I'm only scared of two things.
Well actually, I'm scared by a lot of things.
But two things scare me more then most.
Death and criticism.
And at least if you die, you're not forced to survive.
People are brave to put themselves out there in the world.
When a young kid stands outside in the cold, busking his little heart out, with a ten pound guitar, and his catalogue of Kings of Leon and Oasis covers, it takes guts.
Well, guts, or he hasn't experienced criticism yet.
And he will. I sincerely hope he'll never have to, but unfortunately the general populace isn't that understanding when it comes to people practicing their craft.
Someone out there is about to throw a verbal tomato at the kid, and he might put that guitar down for the rest of his life.
Oh the shame.
Shame that the guy was never given his chance to work on his craft and shame that people are so quick to criticise.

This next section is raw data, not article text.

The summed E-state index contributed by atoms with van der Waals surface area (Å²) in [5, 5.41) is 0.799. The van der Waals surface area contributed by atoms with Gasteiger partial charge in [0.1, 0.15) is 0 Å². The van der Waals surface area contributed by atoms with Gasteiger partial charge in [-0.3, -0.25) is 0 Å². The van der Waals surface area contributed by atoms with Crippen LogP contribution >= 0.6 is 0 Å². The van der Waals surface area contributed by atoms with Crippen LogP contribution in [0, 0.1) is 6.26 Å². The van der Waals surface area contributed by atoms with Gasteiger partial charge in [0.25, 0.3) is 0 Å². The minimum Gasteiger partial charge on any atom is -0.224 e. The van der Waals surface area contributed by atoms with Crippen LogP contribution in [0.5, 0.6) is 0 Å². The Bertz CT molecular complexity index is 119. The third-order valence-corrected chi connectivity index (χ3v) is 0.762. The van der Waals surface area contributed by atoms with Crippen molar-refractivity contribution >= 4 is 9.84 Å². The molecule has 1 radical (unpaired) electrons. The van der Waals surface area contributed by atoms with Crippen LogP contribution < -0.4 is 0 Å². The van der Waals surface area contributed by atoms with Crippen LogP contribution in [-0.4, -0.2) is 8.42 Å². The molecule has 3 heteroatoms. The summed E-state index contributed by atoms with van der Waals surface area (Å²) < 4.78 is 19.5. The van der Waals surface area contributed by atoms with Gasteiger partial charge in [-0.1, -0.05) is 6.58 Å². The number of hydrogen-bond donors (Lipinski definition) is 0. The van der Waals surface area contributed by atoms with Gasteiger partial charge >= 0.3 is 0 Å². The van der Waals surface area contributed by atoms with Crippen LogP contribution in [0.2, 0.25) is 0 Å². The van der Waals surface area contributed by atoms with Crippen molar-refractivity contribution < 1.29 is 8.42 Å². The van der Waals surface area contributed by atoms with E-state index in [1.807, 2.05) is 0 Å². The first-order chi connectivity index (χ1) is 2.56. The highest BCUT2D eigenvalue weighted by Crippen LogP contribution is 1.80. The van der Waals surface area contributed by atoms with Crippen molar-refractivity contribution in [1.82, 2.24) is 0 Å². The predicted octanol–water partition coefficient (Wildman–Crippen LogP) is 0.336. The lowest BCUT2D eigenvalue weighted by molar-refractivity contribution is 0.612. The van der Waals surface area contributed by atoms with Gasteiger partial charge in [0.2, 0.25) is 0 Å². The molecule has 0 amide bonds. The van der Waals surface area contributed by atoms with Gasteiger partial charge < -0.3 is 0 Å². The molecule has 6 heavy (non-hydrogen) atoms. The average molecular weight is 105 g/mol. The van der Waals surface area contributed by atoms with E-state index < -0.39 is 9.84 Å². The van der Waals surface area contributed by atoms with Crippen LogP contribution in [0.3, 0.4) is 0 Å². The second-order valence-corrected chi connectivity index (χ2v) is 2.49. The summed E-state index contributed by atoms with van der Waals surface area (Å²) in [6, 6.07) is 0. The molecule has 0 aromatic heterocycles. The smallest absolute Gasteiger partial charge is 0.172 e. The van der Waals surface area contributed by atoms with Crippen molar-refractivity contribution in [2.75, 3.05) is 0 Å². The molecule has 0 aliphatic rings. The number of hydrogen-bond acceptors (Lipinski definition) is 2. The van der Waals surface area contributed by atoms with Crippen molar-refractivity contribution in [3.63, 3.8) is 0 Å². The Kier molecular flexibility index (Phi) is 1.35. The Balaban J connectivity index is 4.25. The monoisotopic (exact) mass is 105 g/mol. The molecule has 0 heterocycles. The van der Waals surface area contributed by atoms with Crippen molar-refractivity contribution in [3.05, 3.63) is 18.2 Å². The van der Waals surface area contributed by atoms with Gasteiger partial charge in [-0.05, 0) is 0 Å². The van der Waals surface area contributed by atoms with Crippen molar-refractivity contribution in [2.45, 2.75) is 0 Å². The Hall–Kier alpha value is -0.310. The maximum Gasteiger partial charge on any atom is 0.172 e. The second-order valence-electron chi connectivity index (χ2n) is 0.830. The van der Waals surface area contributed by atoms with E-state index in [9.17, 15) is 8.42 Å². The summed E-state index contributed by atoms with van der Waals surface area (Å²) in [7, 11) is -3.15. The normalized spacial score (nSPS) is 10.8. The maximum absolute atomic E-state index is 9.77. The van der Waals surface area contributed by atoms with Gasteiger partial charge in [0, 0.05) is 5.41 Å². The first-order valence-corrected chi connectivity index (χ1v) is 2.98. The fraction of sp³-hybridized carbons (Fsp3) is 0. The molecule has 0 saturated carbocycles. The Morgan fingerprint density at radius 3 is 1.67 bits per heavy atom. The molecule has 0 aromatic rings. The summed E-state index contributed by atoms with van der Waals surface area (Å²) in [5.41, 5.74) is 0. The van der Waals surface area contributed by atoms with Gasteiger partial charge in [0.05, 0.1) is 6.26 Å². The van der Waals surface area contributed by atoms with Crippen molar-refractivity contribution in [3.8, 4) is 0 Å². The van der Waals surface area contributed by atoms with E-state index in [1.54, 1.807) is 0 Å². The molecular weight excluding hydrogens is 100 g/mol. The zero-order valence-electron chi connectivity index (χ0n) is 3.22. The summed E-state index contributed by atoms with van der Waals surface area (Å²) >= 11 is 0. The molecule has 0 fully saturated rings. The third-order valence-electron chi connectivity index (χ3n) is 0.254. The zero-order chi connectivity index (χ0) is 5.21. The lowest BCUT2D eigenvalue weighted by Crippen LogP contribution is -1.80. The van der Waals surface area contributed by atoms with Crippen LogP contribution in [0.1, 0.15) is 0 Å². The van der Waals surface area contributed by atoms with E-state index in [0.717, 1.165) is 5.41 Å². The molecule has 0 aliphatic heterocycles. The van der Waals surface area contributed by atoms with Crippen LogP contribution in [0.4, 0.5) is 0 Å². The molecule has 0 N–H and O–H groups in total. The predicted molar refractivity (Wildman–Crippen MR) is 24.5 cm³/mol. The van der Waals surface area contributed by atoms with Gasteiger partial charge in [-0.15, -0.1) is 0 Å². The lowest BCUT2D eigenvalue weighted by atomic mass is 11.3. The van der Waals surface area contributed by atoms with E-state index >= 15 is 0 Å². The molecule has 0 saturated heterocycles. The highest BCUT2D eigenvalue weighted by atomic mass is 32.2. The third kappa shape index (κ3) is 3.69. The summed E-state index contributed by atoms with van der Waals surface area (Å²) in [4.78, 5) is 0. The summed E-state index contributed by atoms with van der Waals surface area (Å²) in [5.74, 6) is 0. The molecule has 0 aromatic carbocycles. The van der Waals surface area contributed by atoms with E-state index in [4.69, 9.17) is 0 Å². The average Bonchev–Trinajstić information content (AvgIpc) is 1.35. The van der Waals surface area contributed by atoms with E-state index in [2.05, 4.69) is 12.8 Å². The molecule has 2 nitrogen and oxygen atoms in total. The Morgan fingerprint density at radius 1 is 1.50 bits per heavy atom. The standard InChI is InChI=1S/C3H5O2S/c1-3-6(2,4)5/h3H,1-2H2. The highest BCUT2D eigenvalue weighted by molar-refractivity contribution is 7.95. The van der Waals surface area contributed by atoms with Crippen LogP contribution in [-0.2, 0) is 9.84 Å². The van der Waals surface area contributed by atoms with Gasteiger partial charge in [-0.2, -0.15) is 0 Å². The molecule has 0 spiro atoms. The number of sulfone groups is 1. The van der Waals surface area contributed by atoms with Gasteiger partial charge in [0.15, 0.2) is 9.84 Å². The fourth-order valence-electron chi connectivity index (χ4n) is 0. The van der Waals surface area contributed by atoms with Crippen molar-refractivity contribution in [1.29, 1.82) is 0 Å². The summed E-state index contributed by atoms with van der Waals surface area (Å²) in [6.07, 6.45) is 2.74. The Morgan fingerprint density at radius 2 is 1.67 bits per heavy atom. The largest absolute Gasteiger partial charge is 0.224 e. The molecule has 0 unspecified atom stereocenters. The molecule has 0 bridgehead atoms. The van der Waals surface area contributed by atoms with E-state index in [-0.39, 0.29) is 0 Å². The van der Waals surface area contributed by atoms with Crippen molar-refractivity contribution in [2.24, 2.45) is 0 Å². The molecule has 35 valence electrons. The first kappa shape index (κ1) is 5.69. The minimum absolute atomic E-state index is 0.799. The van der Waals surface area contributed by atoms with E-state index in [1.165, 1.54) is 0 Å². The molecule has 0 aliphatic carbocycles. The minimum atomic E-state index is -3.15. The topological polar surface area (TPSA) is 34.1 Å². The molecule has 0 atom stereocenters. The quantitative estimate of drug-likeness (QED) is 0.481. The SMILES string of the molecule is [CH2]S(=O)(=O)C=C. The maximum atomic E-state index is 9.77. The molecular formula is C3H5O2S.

I've had my fair share of criticism. It hurts.
I received a horrible review from an Edinburgh Fringe show I did a couple of years back. It was a vicious one.
My defence? I'd been living off of 10p noodles for a month, and I was about to have an asthma attack.
Seriously, I went to the hospital the next day.
That and the material could've been better.
The point is, I believe that 95% of criticism isn't constructive. I've had good reviews too, but due to this I now choose not to read any reviews of my work - good or bad.
In fact I choose not to read reviews of pretty much anything. Criticism is an art form in itself, but who criticises the critics? Who keeps them in check to make sure they're adding to the world, and not simply sitting behind their computers seething at much of their time we've wasted.
Somewhere the balance is all wrong to me. The pressure should be applied a little more on the critics.
...and yes, this is me whining about critics who whine.